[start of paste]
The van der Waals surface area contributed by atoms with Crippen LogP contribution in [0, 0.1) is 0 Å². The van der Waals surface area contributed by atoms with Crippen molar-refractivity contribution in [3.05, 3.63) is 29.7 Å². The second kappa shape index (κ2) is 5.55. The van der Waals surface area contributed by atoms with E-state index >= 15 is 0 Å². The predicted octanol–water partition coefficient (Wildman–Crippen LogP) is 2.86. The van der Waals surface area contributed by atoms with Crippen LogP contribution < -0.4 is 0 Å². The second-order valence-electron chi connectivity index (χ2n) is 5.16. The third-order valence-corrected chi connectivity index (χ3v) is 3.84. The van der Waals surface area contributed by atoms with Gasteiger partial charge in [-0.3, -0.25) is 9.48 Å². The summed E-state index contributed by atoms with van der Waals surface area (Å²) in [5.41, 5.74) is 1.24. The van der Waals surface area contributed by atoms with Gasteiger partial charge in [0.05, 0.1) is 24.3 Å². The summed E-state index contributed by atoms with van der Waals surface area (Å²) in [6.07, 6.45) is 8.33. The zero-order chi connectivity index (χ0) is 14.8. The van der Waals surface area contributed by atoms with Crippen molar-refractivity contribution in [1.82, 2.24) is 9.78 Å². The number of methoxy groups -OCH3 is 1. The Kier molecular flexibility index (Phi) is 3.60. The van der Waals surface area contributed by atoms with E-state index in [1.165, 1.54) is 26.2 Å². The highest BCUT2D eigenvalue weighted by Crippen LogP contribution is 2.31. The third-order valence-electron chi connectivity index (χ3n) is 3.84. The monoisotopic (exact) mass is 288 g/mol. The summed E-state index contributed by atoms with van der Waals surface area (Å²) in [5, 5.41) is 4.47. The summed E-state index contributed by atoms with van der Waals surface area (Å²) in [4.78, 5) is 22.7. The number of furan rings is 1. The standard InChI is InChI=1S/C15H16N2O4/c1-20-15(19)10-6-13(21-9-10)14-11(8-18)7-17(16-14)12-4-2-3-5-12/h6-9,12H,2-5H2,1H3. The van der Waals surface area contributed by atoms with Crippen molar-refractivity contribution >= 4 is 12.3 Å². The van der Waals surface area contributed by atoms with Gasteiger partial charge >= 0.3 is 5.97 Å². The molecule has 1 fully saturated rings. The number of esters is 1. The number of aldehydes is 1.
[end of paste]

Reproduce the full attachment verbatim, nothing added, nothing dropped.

The van der Waals surface area contributed by atoms with Crippen LogP contribution in [0, 0.1) is 0 Å². The van der Waals surface area contributed by atoms with Crippen molar-refractivity contribution in [3.05, 3.63) is 29.7 Å². The second kappa shape index (κ2) is 5.55. The van der Waals surface area contributed by atoms with E-state index >= 15 is 0 Å². The predicted octanol–water partition coefficient (Wildman–Crippen LogP) is 2.86. The van der Waals surface area contributed by atoms with Crippen LogP contribution < -0.4 is 0 Å². The second-order valence-electron chi connectivity index (χ2n) is 5.16. The third-order valence-corrected chi connectivity index (χ3v) is 3.84. The van der Waals surface area contributed by atoms with Gasteiger partial charge in [-0.3, -0.25) is 9.48 Å². The summed E-state index contributed by atoms with van der Waals surface area (Å²) in [5.41, 5.74) is 1.24. The van der Waals surface area contributed by atoms with Gasteiger partial charge in [0.05, 0.1) is 24.3 Å². The summed E-state index contributed by atoms with van der Waals surface area (Å²) in [6.07, 6.45) is 8.33. The zero-order chi connectivity index (χ0) is 14.8. The van der Waals surface area contributed by atoms with Crippen molar-refractivity contribution in [1.82, 2.24) is 9.78 Å². The number of methoxy groups -OCH3 is 1. The Kier molecular flexibility index (Phi) is 3.60. The van der Waals surface area contributed by atoms with E-state index in [1.165, 1.54) is 26.2 Å². The highest BCUT2D eigenvalue weighted by Crippen LogP contribution is 2.31. The third-order valence-electron chi connectivity index (χ3n) is 3.84. The monoisotopic (exact) mass is 288 g/mol. The summed E-state index contributed by atoms with van der Waals surface area (Å²) in [5, 5.41) is 4.47. The summed E-state index contributed by atoms with van der Waals surface area (Å²) in [4.78, 5) is 22.7. The number of furan rings is 1. The standard InChI is InChI=1S/C15H16N2O4/c1-20-15(19)10-6-13(21-9-10)14-11(8-18)7-17(16-14)12-4-2-3-5-12/h6-9,12H,2-5H2,1H3. The van der Waals surface area contributed by atoms with Crippen molar-refractivity contribution >= 4 is 12.3 Å². The van der Waals surface area contributed by atoms with Gasteiger partial charge >= 0.3 is 5.97 Å². The molecule has 1 fully saturated rings. The number of esters is 1. The number of aldehydes is 1.